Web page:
• Gordon Murray

    Automatic MCS – Jon you have miscalculated the future for ALL cars. Paddleshift auto transmission is the most significant step forward for any true sports car. Go and drive a BMW M3 with SMG gearbox, Ferrari 360 F1 auto, or any Formula 1 car. The clutchless capabilities of these cars it truly amazing and I for one cannot wait for my MSC Automatic to be delivered in January 2005

  • Gordon – I agree with you on the semi-automatics you mentioned… I've driven an M3 SMG and it is fantastic. However it's worth noting that the MCS will have a normal automatic with a manual overide similar to what is currently available with the BMW 3 series automatic. It's very different than a true semi-automatic like BMW's SMG.

  • Jon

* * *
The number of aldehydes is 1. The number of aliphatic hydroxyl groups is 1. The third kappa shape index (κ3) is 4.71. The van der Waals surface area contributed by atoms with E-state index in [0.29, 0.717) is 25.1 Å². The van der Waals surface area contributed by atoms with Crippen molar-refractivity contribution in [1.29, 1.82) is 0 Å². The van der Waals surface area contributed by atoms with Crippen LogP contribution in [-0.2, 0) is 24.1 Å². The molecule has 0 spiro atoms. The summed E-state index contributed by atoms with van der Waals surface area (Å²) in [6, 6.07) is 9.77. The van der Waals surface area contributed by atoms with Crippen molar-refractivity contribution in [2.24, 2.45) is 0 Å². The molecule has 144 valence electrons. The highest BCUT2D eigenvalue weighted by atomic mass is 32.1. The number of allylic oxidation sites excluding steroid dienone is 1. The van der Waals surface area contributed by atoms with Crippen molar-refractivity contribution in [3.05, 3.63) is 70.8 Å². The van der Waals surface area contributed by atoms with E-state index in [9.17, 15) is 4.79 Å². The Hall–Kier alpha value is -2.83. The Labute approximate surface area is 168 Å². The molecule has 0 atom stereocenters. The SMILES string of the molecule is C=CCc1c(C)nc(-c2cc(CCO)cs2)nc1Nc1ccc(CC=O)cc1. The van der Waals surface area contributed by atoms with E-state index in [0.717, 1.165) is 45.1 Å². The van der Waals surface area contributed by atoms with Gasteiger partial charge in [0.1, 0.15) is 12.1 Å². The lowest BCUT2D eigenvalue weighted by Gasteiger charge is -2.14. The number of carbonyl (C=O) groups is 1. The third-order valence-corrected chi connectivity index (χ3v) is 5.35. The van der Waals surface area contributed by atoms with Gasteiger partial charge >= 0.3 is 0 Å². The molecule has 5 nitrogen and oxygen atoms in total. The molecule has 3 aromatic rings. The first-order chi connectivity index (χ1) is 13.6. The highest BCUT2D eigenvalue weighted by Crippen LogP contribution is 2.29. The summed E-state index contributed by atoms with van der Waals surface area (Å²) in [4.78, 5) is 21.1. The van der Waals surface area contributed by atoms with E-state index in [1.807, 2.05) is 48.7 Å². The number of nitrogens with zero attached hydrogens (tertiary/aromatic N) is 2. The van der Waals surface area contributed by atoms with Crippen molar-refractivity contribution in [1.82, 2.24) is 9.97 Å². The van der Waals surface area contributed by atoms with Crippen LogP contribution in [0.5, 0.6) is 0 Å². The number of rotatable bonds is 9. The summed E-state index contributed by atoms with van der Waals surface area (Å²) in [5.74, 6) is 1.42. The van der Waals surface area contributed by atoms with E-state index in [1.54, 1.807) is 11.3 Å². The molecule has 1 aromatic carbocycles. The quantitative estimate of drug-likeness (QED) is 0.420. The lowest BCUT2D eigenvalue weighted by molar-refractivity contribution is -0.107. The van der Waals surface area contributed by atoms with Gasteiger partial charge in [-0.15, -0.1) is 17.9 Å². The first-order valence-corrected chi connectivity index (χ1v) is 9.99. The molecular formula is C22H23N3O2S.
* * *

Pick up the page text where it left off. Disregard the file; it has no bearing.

Perhaps I am more old-fashioned and/or purist with what I want out of my car. I have driven many really bad automatic transmissions. Ones that fail to downshift when I'm trying to pass, even though I've put the pedal through the floorboards. I guess the hatred that I've acquired for anything other than a manual tranny is now also creating disdain for the SMG and paddle shifting tranny's. Admittedly, I've only tried Audi's Tiptronic shifter in an '00 A4, While it was nice, and better than the pure auto mode, it still didn't feel “right”. It was vitual reality shifting, but I prefer real shifting. There's something about mastering shifting in a manual. You get a certain joy out of pulling off a flawless heel-toe downshift in to a tight turn that you can't get otherwise. Shifting with paddles and these so-called “clutchless trannys” still, to some degree, robs you of having COMPLETE control over your car. Yes, they can shift gears much faster and probably smoother than I can, but so what? I would still have to give up some degree of control to these transmissions, something I'm not comfortable with. Maybe I've watched the Matrix trilogy too many times, but I'll never be ready to give up control to a chip, at least not control of my gear shifts. Technology is great, but sometimes, it is better to be a purist.